Want to read my embarrassing moment (at 14 years old) in meeting my now husband (of 16 years)? Here’s your chance! Enjoy!
I Pick Him
As the only girl in a group of eleven guys, a lot of eyes turned my way. The oboe doesn’t play in a marching band, so I’d conceded to a type of piano — in the form of a xylophone. My choice gave me, a dark-haired, brown-eyed, girl of average build, a position of uniqueness as the only female member of the band’s percussion section.
I certainly hadn’t planned to be the lone figure on the fringe with nowhere to hide.
The extra eyes and stares led a set of upperclassmen to narrow in on me as their guinea pig. “Pick a guy,” they said.
I’d heard it at least a dozen times since the start of band-camp. The line became the mantra of my new found friends. Who was I to question their motives? They, sophomores, had a mission: find a boyfriend for me.
All I had to do was ‘pick a guy’.
The why, though, continued to allude me. I was after all, just a freshman — as status they reminded me of with regular frequency.
Each day I stepped over trombone arms with spit that flew from valves, over trumpet players’ feet, around the humongous tubas and behind drummers who knocked me with their butts. I’d become adept at skirting their land mines to get to the corner of the concrete, amphitheater-style room where my xylophone waited.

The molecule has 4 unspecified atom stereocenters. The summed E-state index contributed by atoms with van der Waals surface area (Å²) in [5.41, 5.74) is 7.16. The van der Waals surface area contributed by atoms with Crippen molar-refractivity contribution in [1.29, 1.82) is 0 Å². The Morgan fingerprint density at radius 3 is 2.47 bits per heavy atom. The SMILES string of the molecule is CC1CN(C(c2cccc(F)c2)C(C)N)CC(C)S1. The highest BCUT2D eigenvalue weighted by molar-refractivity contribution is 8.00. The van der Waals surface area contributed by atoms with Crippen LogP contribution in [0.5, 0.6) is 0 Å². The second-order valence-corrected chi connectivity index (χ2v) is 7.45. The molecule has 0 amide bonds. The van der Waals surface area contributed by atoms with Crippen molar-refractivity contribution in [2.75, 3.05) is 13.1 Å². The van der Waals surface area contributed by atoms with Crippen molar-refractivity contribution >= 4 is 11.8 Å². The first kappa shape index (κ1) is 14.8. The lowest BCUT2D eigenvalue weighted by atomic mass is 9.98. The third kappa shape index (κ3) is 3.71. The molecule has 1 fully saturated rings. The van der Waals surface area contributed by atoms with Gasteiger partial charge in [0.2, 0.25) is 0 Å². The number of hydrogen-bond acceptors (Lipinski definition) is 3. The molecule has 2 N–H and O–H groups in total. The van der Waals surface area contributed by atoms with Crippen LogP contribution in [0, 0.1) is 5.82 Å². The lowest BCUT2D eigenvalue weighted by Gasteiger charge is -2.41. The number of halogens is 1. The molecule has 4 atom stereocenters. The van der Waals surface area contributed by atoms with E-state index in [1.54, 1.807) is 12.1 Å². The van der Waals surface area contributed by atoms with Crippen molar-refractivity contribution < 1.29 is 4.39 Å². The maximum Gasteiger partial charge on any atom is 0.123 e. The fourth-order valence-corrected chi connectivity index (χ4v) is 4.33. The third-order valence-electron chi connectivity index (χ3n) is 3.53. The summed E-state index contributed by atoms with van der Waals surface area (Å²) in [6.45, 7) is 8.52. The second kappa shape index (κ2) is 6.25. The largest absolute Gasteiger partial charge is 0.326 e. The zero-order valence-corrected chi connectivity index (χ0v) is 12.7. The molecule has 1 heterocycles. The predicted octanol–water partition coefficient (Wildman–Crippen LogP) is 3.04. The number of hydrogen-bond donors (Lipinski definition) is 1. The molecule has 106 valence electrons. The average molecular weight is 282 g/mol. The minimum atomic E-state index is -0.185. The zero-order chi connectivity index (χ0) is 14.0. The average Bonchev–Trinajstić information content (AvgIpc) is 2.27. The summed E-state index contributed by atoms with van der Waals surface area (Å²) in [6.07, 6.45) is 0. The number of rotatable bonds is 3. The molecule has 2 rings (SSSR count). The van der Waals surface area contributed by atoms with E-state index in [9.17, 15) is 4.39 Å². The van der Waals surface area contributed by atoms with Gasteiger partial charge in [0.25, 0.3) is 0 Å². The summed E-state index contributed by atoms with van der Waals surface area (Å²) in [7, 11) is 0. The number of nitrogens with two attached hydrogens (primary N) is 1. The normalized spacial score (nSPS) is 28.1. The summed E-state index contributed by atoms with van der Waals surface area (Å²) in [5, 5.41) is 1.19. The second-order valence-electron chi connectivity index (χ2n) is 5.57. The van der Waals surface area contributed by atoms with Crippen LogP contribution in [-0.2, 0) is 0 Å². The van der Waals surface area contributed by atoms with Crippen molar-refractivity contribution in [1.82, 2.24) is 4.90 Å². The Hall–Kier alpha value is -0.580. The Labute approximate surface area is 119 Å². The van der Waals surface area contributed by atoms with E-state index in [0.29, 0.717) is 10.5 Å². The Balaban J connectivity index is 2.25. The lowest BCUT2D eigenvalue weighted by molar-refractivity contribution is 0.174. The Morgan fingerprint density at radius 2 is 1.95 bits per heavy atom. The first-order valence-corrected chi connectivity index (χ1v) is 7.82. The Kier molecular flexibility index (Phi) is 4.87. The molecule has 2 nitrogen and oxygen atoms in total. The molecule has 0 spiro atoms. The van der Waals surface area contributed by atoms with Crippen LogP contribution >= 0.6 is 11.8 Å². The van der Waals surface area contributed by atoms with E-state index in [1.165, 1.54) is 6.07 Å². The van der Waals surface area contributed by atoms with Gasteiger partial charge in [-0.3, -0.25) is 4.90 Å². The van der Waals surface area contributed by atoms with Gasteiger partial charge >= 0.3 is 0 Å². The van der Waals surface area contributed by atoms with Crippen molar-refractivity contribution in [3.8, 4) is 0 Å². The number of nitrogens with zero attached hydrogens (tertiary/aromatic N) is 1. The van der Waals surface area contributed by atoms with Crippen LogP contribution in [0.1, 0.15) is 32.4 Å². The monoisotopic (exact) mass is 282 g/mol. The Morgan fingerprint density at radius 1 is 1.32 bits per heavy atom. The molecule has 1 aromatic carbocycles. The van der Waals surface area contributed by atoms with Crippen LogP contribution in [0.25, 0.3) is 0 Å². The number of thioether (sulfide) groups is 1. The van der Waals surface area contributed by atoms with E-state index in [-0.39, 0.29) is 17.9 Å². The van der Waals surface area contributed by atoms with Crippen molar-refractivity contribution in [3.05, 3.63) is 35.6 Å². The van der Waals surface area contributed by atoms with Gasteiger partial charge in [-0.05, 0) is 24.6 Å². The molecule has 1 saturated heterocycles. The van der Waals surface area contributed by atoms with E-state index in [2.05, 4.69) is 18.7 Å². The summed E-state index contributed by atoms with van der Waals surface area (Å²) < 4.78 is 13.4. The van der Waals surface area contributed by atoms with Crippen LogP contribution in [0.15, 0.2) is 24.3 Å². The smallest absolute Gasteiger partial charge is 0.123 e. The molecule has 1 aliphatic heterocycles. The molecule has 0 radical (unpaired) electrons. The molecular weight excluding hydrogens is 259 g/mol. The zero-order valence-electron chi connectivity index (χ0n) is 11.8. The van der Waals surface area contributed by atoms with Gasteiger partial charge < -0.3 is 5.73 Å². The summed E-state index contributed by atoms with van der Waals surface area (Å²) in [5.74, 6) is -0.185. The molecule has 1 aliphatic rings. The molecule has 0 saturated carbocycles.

My spot on the third tier gave me a two-way mirror-like view. I could look out into the field of bodies and faces and none of them would know when my eyes fell on them. Ball caps, buzz cuts, rumpled clothes and gobs of sweat filled the room.
Our band played like a herd of elephants who’d spied a mouse. We jumped from point to point, none in tune, nor in sync. The snares spiked rhythm, the flutes pitched flat. Our director ignored it all until he found the right page in his version of our music. He’d flip and shuf while the blares bounced off the walls. His thin, white plastic baton tap-tap-tapped against the metal music stand and brought almost all our attentions back to the center.
My friends’ command continued to press me. Pick one.
As our director pointed and instructed, a weird sensation ran through me, like a chill, but not. No shiver, just an awareness. If I’d walked on a sidewalk alone, I’d have looked over my shoulder.
I let the mallets hit the wooden keys and added a melodic thud to our boisterous practice, but my curiosity overwhelmed me. I snuck a peek across the room, away from my music and found the most beautiful blue eyes, bright against the summer’s tan. They stared back at me, didn’t let go of my gaze. We stayed linked while his lips buzzed the silver Doc Severinsen trumpet.
Pick one and we’ll hook you up. Their silent voices resonated in my head as the vibrations from the mallets sent waves up my arms.
A slight crease at his eyes, suggested his lips formed a smile while he blew into the trumpet. My cheeks flushed pink, but my hands kept going as did whatever sound emanated from his bell.
I broke our stare and turned back to the notes on the sheet before me. I couldn’t help the grin.
Him. I pick him.
End Part I. Look for Part II on October 9th! 🙂